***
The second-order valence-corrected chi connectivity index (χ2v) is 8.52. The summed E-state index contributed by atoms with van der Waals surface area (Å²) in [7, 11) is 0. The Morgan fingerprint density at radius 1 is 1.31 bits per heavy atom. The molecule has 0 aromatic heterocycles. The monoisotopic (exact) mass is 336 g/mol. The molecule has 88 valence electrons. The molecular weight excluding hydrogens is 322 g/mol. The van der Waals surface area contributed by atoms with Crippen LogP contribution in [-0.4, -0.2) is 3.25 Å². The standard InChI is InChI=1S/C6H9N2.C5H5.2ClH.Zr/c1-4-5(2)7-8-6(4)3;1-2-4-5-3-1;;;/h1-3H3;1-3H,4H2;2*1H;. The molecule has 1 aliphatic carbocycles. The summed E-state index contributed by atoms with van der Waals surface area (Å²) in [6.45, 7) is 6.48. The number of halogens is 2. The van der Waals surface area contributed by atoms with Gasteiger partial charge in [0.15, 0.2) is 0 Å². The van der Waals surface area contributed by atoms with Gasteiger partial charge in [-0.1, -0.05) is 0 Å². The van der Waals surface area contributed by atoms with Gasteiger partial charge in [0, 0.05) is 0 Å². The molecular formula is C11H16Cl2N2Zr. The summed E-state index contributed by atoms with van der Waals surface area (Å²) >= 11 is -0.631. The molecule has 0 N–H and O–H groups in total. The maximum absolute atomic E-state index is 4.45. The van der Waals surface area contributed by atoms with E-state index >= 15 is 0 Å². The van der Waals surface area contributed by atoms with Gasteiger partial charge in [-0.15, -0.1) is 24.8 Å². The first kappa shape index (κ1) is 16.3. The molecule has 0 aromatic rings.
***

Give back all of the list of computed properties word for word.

The second-order valence-corrected chi connectivity index (χ2v) is 8.52. The summed E-state index contributed by atoms with van der Waals surface area (Å²) in [7, 11) is 0. The Morgan fingerprint density at radius 1 is 1.31 bits per heavy atom. The molecule has 0 aromatic heterocycles. The monoisotopic (exact) mass is 336 g/mol. The molecule has 88 valence electrons. The molecular weight excluding hydrogens is 322 g/mol. The van der Waals surface area contributed by atoms with Crippen LogP contribution in [-0.4, -0.2) is 3.25 Å². The standard InChI is InChI=1S/C6H9N2.C5H5.2ClH.Zr/c1-4-5(2)7-8-6(4)3;1-2-4-5-3-1;;;/h1-3H3;1-3H,4H2;2*1H;. The molecule has 1 aliphatic carbocycles. The summed E-state index contributed by atoms with van der Waals surface area (Å²) in [6.45, 7) is 6.48. The number of halogens is 2. The van der Waals surface area contributed by atoms with Gasteiger partial charge in [0.15, 0.2) is 0 Å². The van der Waals surface area contributed by atoms with Gasteiger partial charge in [-0.1, -0.05) is 0 Å². The van der Waals surface area contributed by atoms with Gasteiger partial charge in [0, 0.05) is 0 Å². The molecular formula is C11H16Cl2N2Zr. The summed E-state index contributed by atoms with van der Waals surface area (Å²) >= 11 is -0.631. The molecule has 0 N–H and O–H groups in total. The maximum absolute atomic E-state index is 4.45. The van der Waals surface area contributed by atoms with E-state index >= 15 is 0 Å². The van der Waals surface area contributed by atoms with Gasteiger partial charge in [-0.15, -0.1) is 24.8 Å². The first kappa shape index (κ1) is 16.3. The molecule has 0 aromatic rings.